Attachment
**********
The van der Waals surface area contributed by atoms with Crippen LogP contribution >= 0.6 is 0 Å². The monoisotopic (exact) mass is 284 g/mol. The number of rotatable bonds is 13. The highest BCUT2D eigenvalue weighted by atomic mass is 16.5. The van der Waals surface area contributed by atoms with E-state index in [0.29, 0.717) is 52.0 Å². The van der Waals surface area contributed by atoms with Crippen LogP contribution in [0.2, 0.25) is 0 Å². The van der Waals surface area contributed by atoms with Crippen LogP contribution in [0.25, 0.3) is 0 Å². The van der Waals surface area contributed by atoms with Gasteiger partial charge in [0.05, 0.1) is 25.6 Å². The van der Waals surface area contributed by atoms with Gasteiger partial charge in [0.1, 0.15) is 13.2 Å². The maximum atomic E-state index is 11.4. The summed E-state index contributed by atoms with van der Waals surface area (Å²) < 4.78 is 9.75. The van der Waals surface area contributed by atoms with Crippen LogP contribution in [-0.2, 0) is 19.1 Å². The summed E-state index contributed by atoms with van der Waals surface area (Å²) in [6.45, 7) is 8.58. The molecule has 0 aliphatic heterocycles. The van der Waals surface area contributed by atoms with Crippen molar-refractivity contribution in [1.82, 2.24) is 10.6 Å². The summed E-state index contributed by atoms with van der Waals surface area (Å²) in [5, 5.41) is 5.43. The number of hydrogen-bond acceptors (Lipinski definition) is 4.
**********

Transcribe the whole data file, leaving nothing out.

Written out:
The van der Waals surface area contributed by atoms with Crippen LogP contribution >= 0.6 is 0 Å². The monoisotopic (exact) mass is 284 g/mol. The number of rotatable bonds is 13. The highest BCUT2D eigenvalue weighted by atomic mass is 16.5. The van der Waals surface area contributed by atoms with E-state index in [0.29, 0.717) is 52.0 Å². The van der Waals surface area contributed by atoms with Crippen LogP contribution in [0.2, 0.25) is 0 Å². The van der Waals surface area contributed by atoms with Crippen LogP contribution in [0.25, 0.3) is 0 Å². The van der Waals surface area contributed by atoms with Gasteiger partial charge in [0.05, 0.1) is 25.6 Å². The van der Waals surface area contributed by atoms with Gasteiger partial charge in [0.1, 0.15) is 13.2 Å². The maximum atomic E-state index is 11.4. The summed E-state index contributed by atoms with van der Waals surface area (Å²) < 4.78 is 9.75. The van der Waals surface area contributed by atoms with Crippen LogP contribution in [-0.2, 0) is 19.1 Å². The summed E-state index contributed by atoms with van der Waals surface area (Å²) in [6.45, 7) is 8.58. The molecule has 0 aliphatic heterocycles. The van der Waals surface area contributed by atoms with Crippen molar-refractivity contribution in [1.82, 2.24) is 10.6 Å². The summed E-state index contributed by atoms with van der Waals surface area (Å²) in [5, 5.41) is 5.43. The number of hydrogen-bond acceptors (Lipinski definition) is 4.